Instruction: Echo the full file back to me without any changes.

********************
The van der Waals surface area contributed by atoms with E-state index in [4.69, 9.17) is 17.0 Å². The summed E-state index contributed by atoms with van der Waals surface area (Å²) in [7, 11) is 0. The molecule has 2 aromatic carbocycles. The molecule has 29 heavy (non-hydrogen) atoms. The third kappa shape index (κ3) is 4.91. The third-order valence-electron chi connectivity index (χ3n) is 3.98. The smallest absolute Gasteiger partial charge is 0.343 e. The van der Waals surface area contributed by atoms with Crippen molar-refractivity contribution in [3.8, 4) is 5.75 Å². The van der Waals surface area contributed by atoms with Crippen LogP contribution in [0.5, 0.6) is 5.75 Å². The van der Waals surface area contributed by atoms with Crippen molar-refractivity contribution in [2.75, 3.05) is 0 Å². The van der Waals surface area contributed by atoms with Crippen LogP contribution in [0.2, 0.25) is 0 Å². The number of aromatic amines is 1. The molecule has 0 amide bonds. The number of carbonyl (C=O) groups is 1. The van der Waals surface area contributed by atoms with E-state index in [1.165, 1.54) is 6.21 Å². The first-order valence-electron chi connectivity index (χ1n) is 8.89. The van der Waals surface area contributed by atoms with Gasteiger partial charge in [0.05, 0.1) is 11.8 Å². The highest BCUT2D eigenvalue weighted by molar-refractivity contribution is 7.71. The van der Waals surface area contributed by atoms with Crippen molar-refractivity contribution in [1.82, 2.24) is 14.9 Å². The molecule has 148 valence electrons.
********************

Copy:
The van der Waals surface area contributed by atoms with E-state index in [4.69, 9.17) is 17.0 Å². The summed E-state index contributed by atoms with van der Waals surface area (Å²) in [7, 11) is 0. The molecule has 2 aromatic carbocycles. The molecule has 29 heavy (non-hydrogen) atoms. The third kappa shape index (κ3) is 4.91. The third-order valence-electron chi connectivity index (χ3n) is 3.98. The smallest absolute Gasteiger partial charge is 0.343 e. The van der Waals surface area contributed by atoms with Crippen molar-refractivity contribution in [3.8, 4) is 5.75 Å². The van der Waals surface area contributed by atoms with Crippen LogP contribution in [0.5, 0.6) is 5.75 Å². The van der Waals surface area contributed by atoms with Crippen molar-refractivity contribution in [2.75, 3.05) is 0 Å². The van der Waals surface area contributed by atoms with Crippen LogP contribution in [0.2, 0.25) is 0 Å². The number of aromatic amines is 1. The molecule has 0 amide bonds. The number of carbonyl (C=O) groups is 1. The van der Waals surface area contributed by atoms with E-state index in [1.165, 1.54) is 6.21 Å². The first-order valence-electron chi connectivity index (χ1n) is 8.89. The van der Waals surface area contributed by atoms with Gasteiger partial charge in [0.05, 0.1) is 11.8 Å². The highest BCUT2D eigenvalue weighted by molar-refractivity contribution is 7.71. The van der Waals surface area contributed by atoms with Crippen molar-refractivity contribution in [1.82, 2.24) is 14.9 Å². The molecule has 148 valence electrons.